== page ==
Retracted publications: locating them in PubMed

As most of you know, one of the strengths of Cochrane reviews is the authors’ commitment to keeping them updated. Reviews that are considered out of date are withdrawn, although you can still view the abstracts in MEDLINE.At a Cochrane workshop that I attended earlier this week, there was a question about retracted publications such as articles, and how to locate them. The librarian giving the presentation answered that these can be searched in OVID’s MEDLINE, but not in PubMed. Well, I didn’t believe her because I know that we can do a lot more in PubMed than appears on the home page. Turns out you can search both retracted publications, and the notices of them, as publication types. Here they are:

Retracted Publication [Publication Type]
Work consisting of the designation of an article or book as retracted in whole or in part by an author or authors or an authorized representative. It identifies a citation previously published and now retracted through a formal issuance from the author, publisher, or other authorized agent, and is distinguished from RETRACTION OF PUBLICATION [PUBLICATION TYPE], which identifies the citation retracting the original published item.

Retraction of Publication [Publication Type]
Work consisting of a statement issued by one or more authors of an article or a book, withdrawing or disavowing acknowledgment of their participation in performing research or writing the results of their study. In indexing, the retraction is sent to the editor of the publication in which the article appeared and is published under the rubric "retraction" or in the form of a letter. This publication type designates the author's statement of retraction: it should be differentiated from RETRACTED PUBLICATION [PUBLICATION TYPE] which labels the retracted publication.Then there is this:

Retraction of Publication [MeSH Heading]
– for publication retraction as a subject (e.g., an article on "Retraction of Fraudulent Data")Are you completely confused? If you copy retracted publication[pt] into the PubMed search screen, you will retrieve 674 retracted publications.

Here is an article retracted from the Clinical Journal of  Sports Medicine:

Women hydrate more than men during a marathon race: hyponatremia in the Houston marathon: a report on 60 cases [retracted publication]

If you click on this link you will see the link to the retraction [retraction of publication]

If anyone is still reading at this point, I will be amazed. And here is the full list of publication types searchable in PubMed:
http://www.nlm.nih.gov/mesh/pubtypes2006.html

5 Responses

  1. I read to the end, but am not sure I could duplicate this process. When I followed the link to the retracted article, I was disappointed that the reasons for retraction were not given. The “story behind the story” is one of the most fascinating aspects of the literature of retraction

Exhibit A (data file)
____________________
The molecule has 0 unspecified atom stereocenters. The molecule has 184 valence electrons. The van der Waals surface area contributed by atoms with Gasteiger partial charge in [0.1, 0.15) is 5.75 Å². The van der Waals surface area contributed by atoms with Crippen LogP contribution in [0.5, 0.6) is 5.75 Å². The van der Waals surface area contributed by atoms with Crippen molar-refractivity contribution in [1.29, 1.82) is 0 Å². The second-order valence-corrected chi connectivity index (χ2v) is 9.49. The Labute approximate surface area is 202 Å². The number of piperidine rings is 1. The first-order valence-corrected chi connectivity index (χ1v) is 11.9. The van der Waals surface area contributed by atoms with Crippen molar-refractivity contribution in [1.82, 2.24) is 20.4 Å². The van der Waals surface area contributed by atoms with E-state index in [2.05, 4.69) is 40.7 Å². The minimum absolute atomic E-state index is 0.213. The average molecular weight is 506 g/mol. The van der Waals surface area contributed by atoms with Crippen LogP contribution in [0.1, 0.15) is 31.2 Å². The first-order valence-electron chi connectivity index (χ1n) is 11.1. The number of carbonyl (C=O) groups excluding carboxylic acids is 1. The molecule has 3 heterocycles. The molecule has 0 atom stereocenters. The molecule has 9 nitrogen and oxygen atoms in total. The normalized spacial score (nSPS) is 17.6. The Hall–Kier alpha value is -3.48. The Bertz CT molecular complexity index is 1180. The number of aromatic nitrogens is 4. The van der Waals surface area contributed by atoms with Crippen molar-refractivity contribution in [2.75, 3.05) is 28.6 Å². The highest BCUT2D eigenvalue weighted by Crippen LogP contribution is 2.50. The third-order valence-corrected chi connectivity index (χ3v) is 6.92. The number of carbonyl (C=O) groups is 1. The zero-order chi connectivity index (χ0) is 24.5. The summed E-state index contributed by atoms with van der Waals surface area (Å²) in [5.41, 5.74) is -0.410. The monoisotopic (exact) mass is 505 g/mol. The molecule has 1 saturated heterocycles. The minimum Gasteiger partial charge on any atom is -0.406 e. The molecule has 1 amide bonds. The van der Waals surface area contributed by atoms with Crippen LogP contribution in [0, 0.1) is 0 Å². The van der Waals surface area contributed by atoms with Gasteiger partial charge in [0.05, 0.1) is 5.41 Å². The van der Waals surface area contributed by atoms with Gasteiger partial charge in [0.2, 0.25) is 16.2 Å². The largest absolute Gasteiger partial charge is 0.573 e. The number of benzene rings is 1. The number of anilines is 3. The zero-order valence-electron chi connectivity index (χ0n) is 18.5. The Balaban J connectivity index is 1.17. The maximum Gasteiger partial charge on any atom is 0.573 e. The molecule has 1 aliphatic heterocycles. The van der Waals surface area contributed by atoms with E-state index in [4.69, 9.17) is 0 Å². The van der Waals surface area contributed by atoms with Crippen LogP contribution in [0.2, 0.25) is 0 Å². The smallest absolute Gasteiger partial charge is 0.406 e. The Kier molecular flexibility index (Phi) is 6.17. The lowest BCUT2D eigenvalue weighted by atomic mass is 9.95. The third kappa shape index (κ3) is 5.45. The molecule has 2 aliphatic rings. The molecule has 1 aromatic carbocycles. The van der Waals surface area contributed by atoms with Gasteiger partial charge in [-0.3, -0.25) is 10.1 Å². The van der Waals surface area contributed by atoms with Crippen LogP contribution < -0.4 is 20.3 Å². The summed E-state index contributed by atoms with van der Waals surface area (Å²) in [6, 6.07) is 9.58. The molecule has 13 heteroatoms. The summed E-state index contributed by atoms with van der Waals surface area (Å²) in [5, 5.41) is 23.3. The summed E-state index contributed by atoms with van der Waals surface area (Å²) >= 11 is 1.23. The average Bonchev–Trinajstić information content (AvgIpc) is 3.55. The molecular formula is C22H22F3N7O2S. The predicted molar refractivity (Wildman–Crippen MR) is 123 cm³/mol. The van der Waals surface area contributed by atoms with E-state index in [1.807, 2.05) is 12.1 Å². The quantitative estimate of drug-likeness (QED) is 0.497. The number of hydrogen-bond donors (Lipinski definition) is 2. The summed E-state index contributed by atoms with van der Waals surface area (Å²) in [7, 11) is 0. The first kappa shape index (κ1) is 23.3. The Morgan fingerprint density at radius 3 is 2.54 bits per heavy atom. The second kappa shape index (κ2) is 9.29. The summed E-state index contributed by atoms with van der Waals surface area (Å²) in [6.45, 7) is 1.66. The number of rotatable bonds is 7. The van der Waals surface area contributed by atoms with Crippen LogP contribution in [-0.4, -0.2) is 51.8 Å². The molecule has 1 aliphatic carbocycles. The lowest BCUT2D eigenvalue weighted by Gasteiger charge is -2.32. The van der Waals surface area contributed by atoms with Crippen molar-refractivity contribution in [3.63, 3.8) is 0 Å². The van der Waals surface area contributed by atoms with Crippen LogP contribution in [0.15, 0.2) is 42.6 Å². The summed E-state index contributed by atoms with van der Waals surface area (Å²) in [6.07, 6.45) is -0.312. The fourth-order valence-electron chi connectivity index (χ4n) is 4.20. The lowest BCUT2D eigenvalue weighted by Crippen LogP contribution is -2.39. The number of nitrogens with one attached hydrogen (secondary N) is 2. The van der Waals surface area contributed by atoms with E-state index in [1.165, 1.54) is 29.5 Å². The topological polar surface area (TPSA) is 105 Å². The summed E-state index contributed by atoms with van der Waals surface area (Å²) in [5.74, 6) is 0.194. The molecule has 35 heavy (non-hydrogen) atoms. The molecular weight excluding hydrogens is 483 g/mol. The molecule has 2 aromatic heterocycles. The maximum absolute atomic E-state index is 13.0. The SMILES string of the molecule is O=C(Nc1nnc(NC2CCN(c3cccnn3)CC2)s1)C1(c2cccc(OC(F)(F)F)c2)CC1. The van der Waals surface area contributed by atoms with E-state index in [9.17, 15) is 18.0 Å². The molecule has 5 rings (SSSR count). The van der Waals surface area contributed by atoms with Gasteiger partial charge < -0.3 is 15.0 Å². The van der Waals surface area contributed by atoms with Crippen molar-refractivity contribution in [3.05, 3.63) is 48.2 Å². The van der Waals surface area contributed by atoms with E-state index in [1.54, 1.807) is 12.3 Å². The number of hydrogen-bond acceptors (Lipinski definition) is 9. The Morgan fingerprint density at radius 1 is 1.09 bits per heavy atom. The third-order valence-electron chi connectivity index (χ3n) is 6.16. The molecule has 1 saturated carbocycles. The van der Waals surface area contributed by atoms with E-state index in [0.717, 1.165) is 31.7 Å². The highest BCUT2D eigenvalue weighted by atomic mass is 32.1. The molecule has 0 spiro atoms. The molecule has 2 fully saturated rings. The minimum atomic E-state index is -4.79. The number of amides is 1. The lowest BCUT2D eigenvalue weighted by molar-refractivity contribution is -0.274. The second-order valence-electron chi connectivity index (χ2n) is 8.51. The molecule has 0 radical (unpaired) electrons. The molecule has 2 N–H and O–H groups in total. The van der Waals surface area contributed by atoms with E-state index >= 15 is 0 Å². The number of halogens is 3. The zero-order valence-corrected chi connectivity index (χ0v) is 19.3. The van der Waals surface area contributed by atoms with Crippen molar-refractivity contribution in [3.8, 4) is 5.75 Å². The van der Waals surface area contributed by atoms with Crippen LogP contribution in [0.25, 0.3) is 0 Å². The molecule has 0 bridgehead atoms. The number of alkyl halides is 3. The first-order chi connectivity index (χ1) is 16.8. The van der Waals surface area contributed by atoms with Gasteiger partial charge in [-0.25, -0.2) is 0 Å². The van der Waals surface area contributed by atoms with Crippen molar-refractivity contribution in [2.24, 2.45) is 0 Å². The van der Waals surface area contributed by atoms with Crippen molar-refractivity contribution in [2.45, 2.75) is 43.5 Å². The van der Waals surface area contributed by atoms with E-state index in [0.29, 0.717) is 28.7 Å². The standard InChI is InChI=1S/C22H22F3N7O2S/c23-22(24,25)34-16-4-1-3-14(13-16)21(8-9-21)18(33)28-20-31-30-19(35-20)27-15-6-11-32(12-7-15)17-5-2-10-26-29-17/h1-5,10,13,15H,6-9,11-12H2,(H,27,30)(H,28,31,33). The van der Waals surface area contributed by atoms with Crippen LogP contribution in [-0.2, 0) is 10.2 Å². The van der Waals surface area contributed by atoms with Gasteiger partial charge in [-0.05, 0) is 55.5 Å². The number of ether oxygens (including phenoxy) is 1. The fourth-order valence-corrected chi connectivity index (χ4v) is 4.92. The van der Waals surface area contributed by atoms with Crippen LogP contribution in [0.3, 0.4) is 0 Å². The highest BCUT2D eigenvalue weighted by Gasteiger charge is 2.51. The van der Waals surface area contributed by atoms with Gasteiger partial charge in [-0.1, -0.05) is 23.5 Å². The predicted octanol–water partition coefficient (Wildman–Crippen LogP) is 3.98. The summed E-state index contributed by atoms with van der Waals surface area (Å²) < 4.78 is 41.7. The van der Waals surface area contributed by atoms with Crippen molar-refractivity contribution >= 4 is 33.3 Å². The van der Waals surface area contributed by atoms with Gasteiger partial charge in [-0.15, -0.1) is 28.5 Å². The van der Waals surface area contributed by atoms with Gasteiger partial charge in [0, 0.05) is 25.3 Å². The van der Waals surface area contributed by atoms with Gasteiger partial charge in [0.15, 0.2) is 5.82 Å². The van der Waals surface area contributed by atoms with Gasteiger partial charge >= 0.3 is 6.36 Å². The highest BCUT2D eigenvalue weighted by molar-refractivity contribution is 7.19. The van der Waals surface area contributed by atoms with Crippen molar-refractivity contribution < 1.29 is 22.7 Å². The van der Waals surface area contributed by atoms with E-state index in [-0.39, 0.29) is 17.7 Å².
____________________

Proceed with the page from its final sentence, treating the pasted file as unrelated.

2. Ellen, I will dig out the retraction and post it here. I agree, this is most interesting …
    ATV

  3. Here is the retraction:

    Clin J Sport Med. 2005 Jul;15(4):286.
    To the Editor:

    I am writing to withdraw my article “Women Hydrate More than Men During a Marathon Race”1 from publication because of differences in opinion with my co-investigators regarding the use of portions of the data in the manuscript.

    For this reason, I must retract the article despite my agreement with its overall conclusions. I apologize for any unnecessary problems or misinterpretations that this action may cause.

    Tamara D. Hew, DPM

    MRC/UCT Research Unit for Exercise Science and Sports Medicine,

    Department of Human Biology,

    University of Cape Town,

    Newlands, South Africa

    REFERENCE
    1. Hew TD. Women Hydrate More Than Men During a Marathon Race: Hyponatremia in the Houston Marathon: A Report on 60 Cases. Clin J Sport Med 2005;15:148-153.

  4. I just looked for Women hydrate more than men during a marathon race: hyponatremia in the Houston marathon: a report on 60 cases [retracted publication] in the online version of Clinical Journal of Sport Medicine and it has, indeed, been retracted from the online version.
    – ATV

  5. Here is another example of a retracted publication, from Molecules and Cells:

    Editorial retraction
    It was brought to our attention that some of the Figures in three articles by Yoon and coworkers (1-3) that were published in Molecules and Cells are strikingly similar to Figures in the articles published by other journals (4-7). We contacted the corresponding author on these articles and confirmed that these figures are indeed duplicated publications of the same data with different labeling. Figure 3B and 3E of the paper (1) are the same as Figure 2B and 2D of the 2004 Science paper (4), respectively. Figure 3Q of the paper (1) is the same as Figure 3E of the 2004 Stem Cells paper (5). Figure 3L and 3D of the paper (2) are the same as Figure 3D and 3E of the 2003 Biology of Reproduction paper (6), respectively. Figure 7C of the paper (2) is the same as Figure 6A(c) of the 2004 Reproduction paper (7). Figure 4A and 5B of the paper (3) are the same as Figure 6A(c) and 5F of the 2004 Reproduction paper (7), respectively. Although some parts of the articles may remain valid, we must retract publications of the three articles by Yoon and coworkers (1-3) because of extensive and unmistakable duplicated publications of the same data, acts which are specifically prohibited in the Guide to Authors for Molecules and Cells.* Hee-Sup Shin, M.D. & Ph.D. Editor-in-Chief Molecules and Cells * An excerpt from the Guide to Authors for Molecules and Cells: All submitted manuscripts should contain original research not previously published and not under consideration for publication elsewhere.

    And here is another example, from the Annals of Internal Medicine.

    -ATV

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